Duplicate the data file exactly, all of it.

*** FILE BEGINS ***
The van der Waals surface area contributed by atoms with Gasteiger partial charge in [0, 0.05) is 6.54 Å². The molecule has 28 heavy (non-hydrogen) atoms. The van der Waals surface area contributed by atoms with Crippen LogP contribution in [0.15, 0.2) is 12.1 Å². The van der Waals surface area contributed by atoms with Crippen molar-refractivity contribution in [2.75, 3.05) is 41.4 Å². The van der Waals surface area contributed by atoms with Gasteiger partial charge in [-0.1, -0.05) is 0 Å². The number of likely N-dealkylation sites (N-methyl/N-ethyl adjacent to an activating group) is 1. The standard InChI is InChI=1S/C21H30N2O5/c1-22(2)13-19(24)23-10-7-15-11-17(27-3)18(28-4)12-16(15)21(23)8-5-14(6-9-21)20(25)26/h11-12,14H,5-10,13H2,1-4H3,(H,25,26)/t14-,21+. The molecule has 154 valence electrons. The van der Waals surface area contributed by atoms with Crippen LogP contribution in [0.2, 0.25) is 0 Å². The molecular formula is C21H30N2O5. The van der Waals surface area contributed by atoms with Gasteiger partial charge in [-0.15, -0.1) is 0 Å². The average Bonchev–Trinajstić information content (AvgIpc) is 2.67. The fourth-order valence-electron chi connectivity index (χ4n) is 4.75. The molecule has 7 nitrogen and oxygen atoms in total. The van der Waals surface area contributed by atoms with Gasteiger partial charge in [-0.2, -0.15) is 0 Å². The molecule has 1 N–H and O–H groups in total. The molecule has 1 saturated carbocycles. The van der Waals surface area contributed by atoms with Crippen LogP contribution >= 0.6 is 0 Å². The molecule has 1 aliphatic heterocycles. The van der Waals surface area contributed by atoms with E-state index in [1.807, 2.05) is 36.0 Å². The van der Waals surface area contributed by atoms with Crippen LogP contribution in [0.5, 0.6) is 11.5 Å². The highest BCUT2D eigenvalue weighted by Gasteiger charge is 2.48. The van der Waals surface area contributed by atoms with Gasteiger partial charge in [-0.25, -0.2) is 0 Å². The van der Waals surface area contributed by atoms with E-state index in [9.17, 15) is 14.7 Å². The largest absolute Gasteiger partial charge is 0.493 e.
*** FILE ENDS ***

The van der Waals surface area contributed by atoms with Gasteiger partial charge in [0, 0.05) is 6.54 Å². The molecule has 28 heavy (non-hydrogen) atoms. The van der Waals surface area contributed by atoms with Crippen LogP contribution in [0.15, 0.2) is 12.1 Å². The van der Waals surface area contributed by atoms with Crippen molar-refractivity contribution in [2.75, 3.05) is 41.4 Å². The van der Waals surface area contributed by atoms with Gasteiger partial charge in [-0.1, -0.05) is 0 Å². The number of likely N-dealkylation sites (N-methyl/N-ethyl adjacent to an activating group) is 1. The standard InChI is InChI=1S/C21H30N2O5/c1-22(2)13-19(24)23-10-7-15-11-17(27-3)18(28-4)12-16(15)21(23)8-5-14(6-9-21)20(25)26/h11-12,14H,5-10,13H2,1-4H3,(H,25,26)/t14-,21+. The molecule has 154 valence electrons. The van der Waals surface area contributed by atoms with Crippen LogP contribution in [0.2, 0.25) is 0 Å². The molecular formula is C21H30N2O5. The van der Waals surface area contributed by atoms with Gasteiger partial charge in [-0.15, -0.1) is 0 Å². The average Bonchev–Trinajstić information content (AvgIpc) is 2.67. The fourth-order valence-electron chi connectivity index (χ4n) is 4.75. The molecule has 7 nitrogen and oxygen atoms in total. The van der Waals surface area contributed by atoms with Gasteiger partial charge in [-0.2, -0.15) is 0 Å². The molecule has 1 N–H and O–H groups in total. The molecule has 1 saturated carbocycles. The van der Waals surface area contributed by atoms with Crippen LogP contribution >= 0.6 is 0 Å². The molecule has 1 aliphatic heterocycles. The van der Waals surface area contributed by atoms with E-state index in [1.807, 2.05) is 36.0 Å². The van der Waals surface area contributed by atoms with Crippen LogP contribution in [0.5, 0.6) is 11.5 Å². The highest BCUT2D eigenvalue weighted by Gasteiger charge is 2.48. The van der Waals surface area contributed by atoms with Gasteiger partial charge in [-0.25, -0.2) is 0 Å². The van der Waals surface area contributed by atoms with E-state index in [9.17, 15) is 14.7 Å². The largest absolute Gasteiger partial charge is 0.493 e.